A palm-thatched Design Hotel on Mexico’s Pacific Coast is the ultimate hideaway, as Celeste Mitchell discovers over a mezcal margarita and Oaxacan delicacies.
We’ve been on the road about half an hour when Google Maps catches up to the discreet sign on the roadside. A narrow sandy road takes us off the highway and weaves us towards the coast; spiny cacti puncture the landscape. We roll pass coconut palms with cows grazing underneath and fields of papaya trees hanging heavy with the fleshy fruit.
In the distance, a line of palapa roofs rise above the shimmer of the horizon and my anticipation builds for the 24 hours to come.
On this virgin stretch of Mexico’s Pacific Coast, Hotel Escondido is the palm-thatched hideaway you never knew existed. Here, 16 bungalows sit side by side within the gnarled and seemingly hostile vegetation; paths passing by eight-foot cacti. This is a place to kick your shoes off on arrival and leave them off.
We’ve been staying in nearby Puerto Escondido, an under-the-radar magnet for Canadian retirees and surfers in equal measure, who are drawn to its laid-back living and bombastic barrels that separate the men from the meek at Zicatela; Mexico’s pipeline. But here, I feel as though we’re on some far-flung island. A secret design-lover’s retreat, it’s part of the Design Hotels family.
In our room, cross ventilation and aesthetic flow meet in the middle with sliding shuttered doors on both sides and a king bed as its centrepiece. From the bed, it’s just a few short steps to an oceanfront concrete plunge pool framed by coral sunloungers and a light blue hammock for two.
Materials are raw, natural and harmonious with the setting. Beautiful wide floorboards bleed into a solid timber bedhead and the bed appears to be floating. Wooden louvres send light and shadow dancing across the long wooden bathroom vanity, crowned with thick, rectangular concrete basins.
Setting down smoky mezcal margaritas at the beachfront bar once we’ve settled in, waiter Aris tells me the hotel was built around four years ago, “but we say it’s still a baby because it hasn’t gone through a hurricane”. Architecturally impressive neighbour, Casa Wabi, was here first but apart from the artist residency, and a private home being built on the opposite side of the hotel, this stretch of beach is all ours. At least for the night.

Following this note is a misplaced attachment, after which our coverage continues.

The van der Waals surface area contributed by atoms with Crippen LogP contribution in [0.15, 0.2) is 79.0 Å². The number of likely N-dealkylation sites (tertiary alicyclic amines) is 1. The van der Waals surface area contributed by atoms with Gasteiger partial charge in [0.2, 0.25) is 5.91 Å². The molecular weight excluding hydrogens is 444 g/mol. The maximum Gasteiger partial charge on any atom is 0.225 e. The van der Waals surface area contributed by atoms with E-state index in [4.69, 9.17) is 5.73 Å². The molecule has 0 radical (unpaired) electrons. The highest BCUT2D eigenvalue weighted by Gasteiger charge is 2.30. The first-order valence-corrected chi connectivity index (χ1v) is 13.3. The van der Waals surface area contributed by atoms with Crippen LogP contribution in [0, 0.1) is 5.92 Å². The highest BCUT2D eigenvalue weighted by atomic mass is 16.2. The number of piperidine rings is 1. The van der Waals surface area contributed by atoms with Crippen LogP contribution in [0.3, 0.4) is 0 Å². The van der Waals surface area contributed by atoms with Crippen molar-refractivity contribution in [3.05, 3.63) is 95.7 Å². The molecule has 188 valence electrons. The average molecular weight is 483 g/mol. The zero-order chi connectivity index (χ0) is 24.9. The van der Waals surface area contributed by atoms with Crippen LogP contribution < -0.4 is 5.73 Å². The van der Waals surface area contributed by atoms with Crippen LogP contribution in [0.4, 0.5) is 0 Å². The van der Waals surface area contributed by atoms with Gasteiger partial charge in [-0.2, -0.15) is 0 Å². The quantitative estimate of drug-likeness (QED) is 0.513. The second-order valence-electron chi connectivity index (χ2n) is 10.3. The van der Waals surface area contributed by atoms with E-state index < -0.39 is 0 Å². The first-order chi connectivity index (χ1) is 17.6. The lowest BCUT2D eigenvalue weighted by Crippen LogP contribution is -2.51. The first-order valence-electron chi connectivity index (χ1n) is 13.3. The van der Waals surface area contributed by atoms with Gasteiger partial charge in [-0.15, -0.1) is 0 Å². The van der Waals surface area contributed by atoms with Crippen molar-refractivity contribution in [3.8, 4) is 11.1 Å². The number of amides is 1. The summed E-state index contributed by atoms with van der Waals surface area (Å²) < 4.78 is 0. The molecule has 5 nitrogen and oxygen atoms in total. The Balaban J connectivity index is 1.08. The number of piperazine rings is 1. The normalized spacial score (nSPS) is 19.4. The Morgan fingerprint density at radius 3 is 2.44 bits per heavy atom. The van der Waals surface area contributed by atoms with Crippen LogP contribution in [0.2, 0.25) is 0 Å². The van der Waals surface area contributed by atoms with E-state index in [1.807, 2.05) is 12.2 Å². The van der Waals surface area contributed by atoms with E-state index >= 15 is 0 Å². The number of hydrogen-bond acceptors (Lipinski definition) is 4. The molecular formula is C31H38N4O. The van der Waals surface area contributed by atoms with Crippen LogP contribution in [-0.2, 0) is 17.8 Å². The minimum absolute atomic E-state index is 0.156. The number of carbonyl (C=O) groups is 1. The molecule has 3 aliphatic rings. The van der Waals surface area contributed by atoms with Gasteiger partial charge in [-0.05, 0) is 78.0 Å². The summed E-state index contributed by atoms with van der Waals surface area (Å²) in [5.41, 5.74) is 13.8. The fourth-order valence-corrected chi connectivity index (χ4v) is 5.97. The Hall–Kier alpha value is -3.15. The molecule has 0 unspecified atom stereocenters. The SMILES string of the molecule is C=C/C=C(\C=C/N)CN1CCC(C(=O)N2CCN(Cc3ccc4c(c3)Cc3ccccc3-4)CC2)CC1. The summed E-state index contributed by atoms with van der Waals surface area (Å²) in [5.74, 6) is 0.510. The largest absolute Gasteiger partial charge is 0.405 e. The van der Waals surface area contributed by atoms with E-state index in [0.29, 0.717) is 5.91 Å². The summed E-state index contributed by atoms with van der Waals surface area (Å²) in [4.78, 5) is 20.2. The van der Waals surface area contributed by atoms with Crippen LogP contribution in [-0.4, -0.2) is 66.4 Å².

“We normally serve our guacamole with the grasshoppers on top, do you want them?” Aris asks. Grateful that we’re still cemented in Oaxaca with its UNESCO-listed food culture, not an isolated hotel with Americanised food trends, it would be rude to say no. The added lime and chilli crunch gives a new dimension to an already cracking Mexican staple.
If we were relaxed in Puerto Escondido we’re practically catatonic here. I sip my margarita while sitting in a hammock chair, toes drawing lazy circles in the lap pool, eavesdropping on the couple at the other end of the bar, trying to single out what meagre Spanish words I know.
The private plunge pool
After watching the sun perform its nightly dive, and taking full advantage of our private plunge pool, I pick up the wooden torch from the nightstand and we pad along the beachfront to the open-sided dining room. Above us, a huge pendant light shade is stitched together from banana leaves, hanging from the soaring palapa roof.
There’s a set menu each evening for the small cluster of 32 guests, with dishes dictated by the freshest produce to take the fancy of the chef. Food is served in organic terracotta bowls and platters, fashioned by the hands of the locals of Nopala – a small village in the mountains nearby. Smoky gazpacho is poured from a chunky teapot over lobster tail pulled from the sea by local fishermen, then, fresh snapper, grilled over the coals is presented with a mound of watercress on a thick oversized platter. Fruit flan for dessert is washed down with a rosé from Guadalajara.
The next morning, a warm morning glow lights up the inside peak of our roof as the wooden fan pirouettes overhead. I feel pangs of envy at breakfast watching other guests pick at the buffet knowing they have more mornings ahead to try it all.
There’s also the matter of the spa and apparently, a secret underground club I haven’t had the chance to find. All the more reason to visit again, I decide.
Fly to Puerto Escondido via Mexico City with VivaAerobus, Interjet or Aeromar. Alternatively, you can fly to Huatulco, one-and-a-half hours south of Puerto Escondido, which is serviced by Air Canada and larger US airlines. We hired a car in Puerto Escondido for the 30-minute drive but transfers can be arranged via the hotel.
A new highway linking Oaxaca City with Puerto Escondido – pipped to cut travel time from eight hours to two – is due to open in 2018. But with stalled construction and ongoing financial strife, the feeling from locals is it could still be a long time coming.
Rooms at the adults-only Hotel Escondido start at $336 per night. To book, go to designhotels.com.
Tours of artist residency, Casa Wabi, which was created in 2014 by Mexican artist, Bosco Sodi, and designed by Japanese architect Tadao Ando, are available three times per week. Bookings can be made at reception at Hotel Escondido. The name is a twist on the Japanese concept of ‘wabi sabi’, which means the art of finding beauty in imperfection. Don’t leave without contemplating the meaning of life for a few minutes in the meditation observatory.